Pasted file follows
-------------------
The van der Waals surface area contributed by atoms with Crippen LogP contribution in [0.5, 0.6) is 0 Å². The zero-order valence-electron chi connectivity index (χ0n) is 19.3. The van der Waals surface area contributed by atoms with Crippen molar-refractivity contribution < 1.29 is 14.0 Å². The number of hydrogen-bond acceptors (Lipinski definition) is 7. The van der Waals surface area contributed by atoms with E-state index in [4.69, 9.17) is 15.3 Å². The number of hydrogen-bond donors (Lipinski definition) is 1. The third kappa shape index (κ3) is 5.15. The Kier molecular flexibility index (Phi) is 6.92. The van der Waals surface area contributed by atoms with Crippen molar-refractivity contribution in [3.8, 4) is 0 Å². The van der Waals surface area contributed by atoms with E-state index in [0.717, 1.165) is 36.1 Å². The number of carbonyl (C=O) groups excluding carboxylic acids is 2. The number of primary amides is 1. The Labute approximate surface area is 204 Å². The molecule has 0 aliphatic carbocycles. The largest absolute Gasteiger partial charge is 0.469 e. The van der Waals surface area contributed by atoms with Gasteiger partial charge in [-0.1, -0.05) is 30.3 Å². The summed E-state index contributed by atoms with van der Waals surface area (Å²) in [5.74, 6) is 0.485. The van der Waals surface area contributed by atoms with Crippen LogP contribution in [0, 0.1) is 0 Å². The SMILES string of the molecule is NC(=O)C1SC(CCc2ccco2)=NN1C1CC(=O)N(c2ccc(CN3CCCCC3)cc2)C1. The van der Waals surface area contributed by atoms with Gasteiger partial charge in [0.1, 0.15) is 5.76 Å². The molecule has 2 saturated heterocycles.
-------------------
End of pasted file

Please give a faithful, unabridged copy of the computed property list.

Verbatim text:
The van der Waals surface area contributed by atoms with Crippen LogP contribution in [0.5, 0.6) is 0 Å². The zero-order valence-electron chi connectivity index (χ0n) is 19.3. The van der Waals surface area contributed by atoms with Crippen molar-refractivity contribution < 1.29 is 14.0 Å². The number of hydrogen-bond acceptors (Lipinski definition) is 7. The van der Waals surface area contributed by atoms with E-state index in [4.69, 9.17) is 15.3 Å². The number of hydrogen-bond donors (Lipinski definition) is 1. The third kappa shape index (κ3) is 5.15. The Kier molecular flexibility index (Phi) is 6.92. The van der Waals surface area contributed by atoms with Crippen molar-refractivity contribution in [3.8, 4) is 0 Å². The van der Waals surface area contributed by atoms with E-state index in [0.717, 1.165) is 36.1 Å². The number of carbonyl (C=O) groups excluding carboxylic acids is 2. The number of primary amides is 1. The Labute approximate surface area is 204 Å². The molecule has 0 aliphatic carbocycles. The largest absolute Gasteiger partial charge is 0.469 e. The van der Waals surface area contributed by atoms with Gasteiger partial charge in [-0.1, -0.05) is 30.3 Å². The summed E-state index contributed by atoms with van der Waals surface area (Å²) in [5.74, 6) is 0.485. The van der Waals surface area contributed by atoms with Crippen LogP contribution in [0, 0.1) is 0 Å². The SMILES string of the molecule is NC(=O)C1SC(CCc2ccco2)=NN1C1CC(=O)N(c2ccc(CN3CCCCC3)cc2)C1. The van der Waals surface area contributed by atoms with Gasteiger partial charge in [0.1, 0.15) is 5.76 Å². The molecule has 2 saturated heterocycles.